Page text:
Cavity Wax - the Truth, the Whole
Back in 1997 I saw
a test in Practical Classics of a number of anti-corrosion cavity
wax treatments that claimed to be the ‘best test’. Certainly, the test was
quite rigorous, and subjected the treated samples of welded angle iron to
all kinds of horrors including the dreaded salt spray. The waxes were
tested for their ability to penetrate seams, adhere to the bare metal or
rusty surfaces, how much shrinkage they demonstrated during the drying
process and finally their ability to ‘self heal’ over scratches in the
protective layer. The test was carried out over 500 hours (three weeks to
you and me) and the winner was…… Dinitrol 3125, with Plastic Padding and
Waxoyl products coming in a close second. So was this the ‘best test’?
Being in a
half-German household, and having spent nearly ten years on the continent
(we are back there again after 5 years in the UK) I do read the occasional
German classic car mag. Well, as if by co-incidence, one such magazine was
running a similar test at the same time. However, in a predictably
thorough fashion, the German test crew went a few steps further. They
constructed twenty box sections with small openings at each end to
simulate a car sill. These box sections were mounted on stands out in the
open and sprayed internally and externally with salt-water solution on a
regular basis after being treated with the various products. The samples
being subjected all the time to the real conditions of outdoor life: rain,
sunshine, dew and draught.
The initial test I
read was conducted after one year, using an endoscope to peer into the box
sections periodically and photograph the insides. The test results put the
waxes tested by Practical Classics in roughly the same order, but hang on
– why was Dinotrol, Waxoyl and the other waxes so far down the list?
The Germans had
not only tested the common cavity waxes that we are familiar with in the
UK (and which provide advertising income for the UK motoring press), but
also two products that are classed as greases, not waxes and which are not
easily available in the UK. Mineral wax is normally a paraffin and
presumably a grease is somewhat different. Both of these products excelled
in all the tests, but were far and away the only products that would
‘creep’ after application. Also being a grease with no solvent, the layer
does not shrink as there is no evaporation and of course no smell
afterwards (you know the smell of Waxoyl in your car? – that’s the smell
of your wax layer drying, hardening and eventually cracking). The clear
winner was Michael Sander’s Corrosionsschutzfett! (long word meaning rust
Now, I know this
sounds a little beyond belief, but Herr Sander just happens to live in the
next village to where we now to live in Schleswig-Holstein, and after a
tour of his workshops and a look underneath two examples of customers’
cars which he had treated over ten years ago which were up on the ramps.
The cars had both been treated underneath with only paint and his
protective grease – it looked dirty for sure, but completely rust free.
Without hesitation I sprayed 8kg of his grease into my Lancia Montecarlo
in 1997, and another 8kg into my FIAT X1/9 in 2000 – both cars not famous
for their anti-corrosion treatment from new. I can report that on both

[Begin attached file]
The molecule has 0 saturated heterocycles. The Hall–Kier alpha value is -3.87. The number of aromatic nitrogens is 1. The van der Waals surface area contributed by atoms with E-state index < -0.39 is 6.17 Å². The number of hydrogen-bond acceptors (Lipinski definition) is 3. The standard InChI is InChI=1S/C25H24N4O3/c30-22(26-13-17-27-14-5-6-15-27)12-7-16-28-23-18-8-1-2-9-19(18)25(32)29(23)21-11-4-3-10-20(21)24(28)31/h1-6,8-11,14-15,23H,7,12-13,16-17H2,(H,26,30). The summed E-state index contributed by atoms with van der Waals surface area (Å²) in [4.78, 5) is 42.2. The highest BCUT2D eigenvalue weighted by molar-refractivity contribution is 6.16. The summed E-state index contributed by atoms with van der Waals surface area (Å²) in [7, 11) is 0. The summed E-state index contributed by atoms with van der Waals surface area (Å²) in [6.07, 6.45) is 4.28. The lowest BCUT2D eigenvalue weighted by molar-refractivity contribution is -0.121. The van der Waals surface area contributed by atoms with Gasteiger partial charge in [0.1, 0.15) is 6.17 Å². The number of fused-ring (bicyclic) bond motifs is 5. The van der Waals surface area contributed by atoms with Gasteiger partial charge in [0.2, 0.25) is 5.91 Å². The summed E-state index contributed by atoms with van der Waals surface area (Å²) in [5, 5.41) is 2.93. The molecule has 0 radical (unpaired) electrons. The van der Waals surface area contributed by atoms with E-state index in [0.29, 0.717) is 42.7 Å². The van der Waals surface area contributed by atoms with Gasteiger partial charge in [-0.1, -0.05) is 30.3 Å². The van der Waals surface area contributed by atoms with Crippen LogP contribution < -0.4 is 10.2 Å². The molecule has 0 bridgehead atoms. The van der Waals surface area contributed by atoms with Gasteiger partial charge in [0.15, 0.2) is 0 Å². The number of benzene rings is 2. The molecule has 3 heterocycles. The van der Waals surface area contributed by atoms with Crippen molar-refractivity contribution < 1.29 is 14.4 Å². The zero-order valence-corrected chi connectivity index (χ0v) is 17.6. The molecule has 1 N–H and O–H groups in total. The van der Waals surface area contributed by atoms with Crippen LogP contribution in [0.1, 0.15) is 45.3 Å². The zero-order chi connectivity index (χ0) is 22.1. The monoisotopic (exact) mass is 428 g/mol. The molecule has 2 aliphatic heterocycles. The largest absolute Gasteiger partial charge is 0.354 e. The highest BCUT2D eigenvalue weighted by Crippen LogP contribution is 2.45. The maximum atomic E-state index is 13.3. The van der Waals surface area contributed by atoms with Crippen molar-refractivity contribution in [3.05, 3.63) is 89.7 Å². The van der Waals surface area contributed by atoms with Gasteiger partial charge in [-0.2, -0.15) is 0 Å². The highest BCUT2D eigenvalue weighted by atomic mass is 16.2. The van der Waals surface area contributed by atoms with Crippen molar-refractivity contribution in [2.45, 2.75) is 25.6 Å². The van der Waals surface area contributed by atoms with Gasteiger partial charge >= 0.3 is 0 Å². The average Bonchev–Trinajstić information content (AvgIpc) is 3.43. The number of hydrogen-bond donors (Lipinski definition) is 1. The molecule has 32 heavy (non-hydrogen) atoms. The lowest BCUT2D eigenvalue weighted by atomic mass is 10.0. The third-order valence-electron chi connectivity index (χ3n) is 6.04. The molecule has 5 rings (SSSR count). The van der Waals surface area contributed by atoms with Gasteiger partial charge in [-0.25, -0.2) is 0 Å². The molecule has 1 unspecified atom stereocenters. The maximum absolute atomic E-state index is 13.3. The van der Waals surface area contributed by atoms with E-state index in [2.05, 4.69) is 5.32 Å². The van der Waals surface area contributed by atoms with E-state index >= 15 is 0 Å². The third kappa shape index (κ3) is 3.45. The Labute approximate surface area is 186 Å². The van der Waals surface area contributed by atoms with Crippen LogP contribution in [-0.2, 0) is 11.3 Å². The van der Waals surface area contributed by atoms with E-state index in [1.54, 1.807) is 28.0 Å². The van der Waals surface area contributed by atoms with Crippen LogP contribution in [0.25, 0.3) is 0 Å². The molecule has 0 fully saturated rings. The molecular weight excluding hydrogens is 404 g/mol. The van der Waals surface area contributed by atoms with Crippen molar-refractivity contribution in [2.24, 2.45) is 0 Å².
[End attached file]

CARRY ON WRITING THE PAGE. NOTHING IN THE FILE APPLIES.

Italian cars I have seen ZERO deterioration in the areas that I treated.
One box-section which I unfortunately missed on the Lancia was perforated
within two years!
As for the test in
‘Autobild’, after FOUR YEARS of weather and salt spray, the testers showed
what was left. Only the box section sprayed with Michael Sander could be
removed from its stand without the steel disintegrating into a brown,
crumbling mess. There was simply no competition. What more could you ask?
I am a convert. And so are about 100 body shops in Germany.
So far it’s all
good news, but of course there is a downside. These ‘greases’ are more or
less hard at room temperature (with a consistency similar to lard) and
need to be sprayed into the cavities at a temperature of at least 90° C.
This not only requires special spraying equipment but also some
understanding from the good lady as you heat up litres of ‘orrible grease
on the hob of the newly fitted kitchen! I bought a purpose made spray
pistol, thermometer and a variety of probe nozzles (including a brilliant
360 deg spray for those box sections) for about £100 and some peculiar
apparatus made of cardboard tubes and an old hair-drier to pre-heat the
nozzles and probes. It was fairly messy, and being hot grease you only
have a few minutes per batch before it gets too hard to spray. Although
having done it a few times I have plenty of helpful tips now (like, don’t
do it on a cold day – it won’t work!)
before the hot spraying I scrubbed the wheel arches and floor clean with
warm water and detergent using a variety of brushes or rags and allowed it
to dry thoroughly before treating, taking care to clean up all the drain
holes beforehand. Tip: always cover the entire floor area with decorator’s
plastic sheeting, and tightly cover all brake discs with plastic bags and
tape – I spent a lot of time on my hands and knees cleaning the garage
floor with white spirit the first time!
However, a vital
step before doing this work is to understand HOW the body is constructed
and WHERE are the box sections. I am already planning for the later
spraying of the 96 (once it is welded and painted) and due to the way the
entire SAAB body is put together can only be described as strength itself,
there are very few actual box sections compared to many other cars, but